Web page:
The myth of subliminal persuasion
If you’re in the human resources department of the Parallax Corporation you probably already know this:
Psychologists Kirsten Ruys and Diedrick Stapel of the Tilburg Institute for Behavioral Economics Research at Tillburg University in The Netherlands have uncovered the first empirical evidence to suggest humans do not need to be aware of the event that caused their mood or feelings in order to be affected by it. The scientists hypothesized that, since humans have evolved to respond quickly and unconsciously to stimuli, they should be able to react to an emotional event without full awareness: “You are likely to live longer if you immediately stop moving at the sight of a growling grizzly bear and do not need full awareness for such a response to be instigated,” explained Ruys and Stapel.
The researchers measured people’s thoughts, feelings and behavior to determine whether specific emotions were induced without awareness of their causes…Participants were separated into three groups and were told that very short flashes would appear on a computer screen. They were then instructed to press the ‘R’ key if it appeared on the right side of the screen or the ‘L’ key if it appeared on the left.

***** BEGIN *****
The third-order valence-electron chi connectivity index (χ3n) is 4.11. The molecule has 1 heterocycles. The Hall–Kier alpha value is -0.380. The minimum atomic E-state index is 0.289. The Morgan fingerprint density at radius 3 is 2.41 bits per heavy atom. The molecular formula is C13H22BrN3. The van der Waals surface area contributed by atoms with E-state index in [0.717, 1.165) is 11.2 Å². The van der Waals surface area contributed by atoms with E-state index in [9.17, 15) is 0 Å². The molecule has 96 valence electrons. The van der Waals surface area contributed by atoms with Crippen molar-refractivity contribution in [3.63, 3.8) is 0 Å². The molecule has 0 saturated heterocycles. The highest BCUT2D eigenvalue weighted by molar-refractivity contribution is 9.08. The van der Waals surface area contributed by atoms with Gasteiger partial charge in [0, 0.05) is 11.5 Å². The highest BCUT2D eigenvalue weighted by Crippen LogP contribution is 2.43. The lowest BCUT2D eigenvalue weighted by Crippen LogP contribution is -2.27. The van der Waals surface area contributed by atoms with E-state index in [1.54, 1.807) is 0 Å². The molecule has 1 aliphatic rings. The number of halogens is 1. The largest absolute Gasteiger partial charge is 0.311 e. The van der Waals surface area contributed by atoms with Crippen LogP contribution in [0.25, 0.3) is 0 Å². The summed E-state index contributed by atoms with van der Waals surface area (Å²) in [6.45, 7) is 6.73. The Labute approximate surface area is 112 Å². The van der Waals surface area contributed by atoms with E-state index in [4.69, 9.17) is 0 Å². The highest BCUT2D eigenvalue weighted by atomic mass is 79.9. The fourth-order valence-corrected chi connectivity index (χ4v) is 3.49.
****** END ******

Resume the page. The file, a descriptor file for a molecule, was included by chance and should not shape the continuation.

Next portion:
In actuality, the ‘flashes’ were subliminal images selected to elicit fear, disgust or no emotion at all. The images flashed at varying speeds making it impossible for the participants to be fully conscious of their presence. In other words, the participants were unaware that they were viewing images of growling dogs and dirty toilets or even neutral images, such as horses or chairs.
The participants then underwent three tests to measure the effect of the images on their cognition, feelings and behavior...
The intriguing results, which appear in the April issue of Psychological Science, a journal of the Association for Psychological Science, strongly support the psychologists’ theory. Those participants who viewed only the disgust-inducing subliminal images were more likely to use disgust words in the word-completion task, to describe their feelings with the disgust words...those who viewed only the fear-inducing images…were more likely to use words related to fear...
The psychologists also found that after quick (120ms) speed exposures to emotional stimuli, a general, negative mood developed accompanied by a specific emotion, such as fear after seeing fearful pictures. After the super-quick (40ms) speed exposure, only a general negative mood was induced without a specific emotion involved. These empirical findings are the first to demonstrate that specific emotions can be evoked without awareness of the cause and that a person’s global mood can develop into a specific emotion.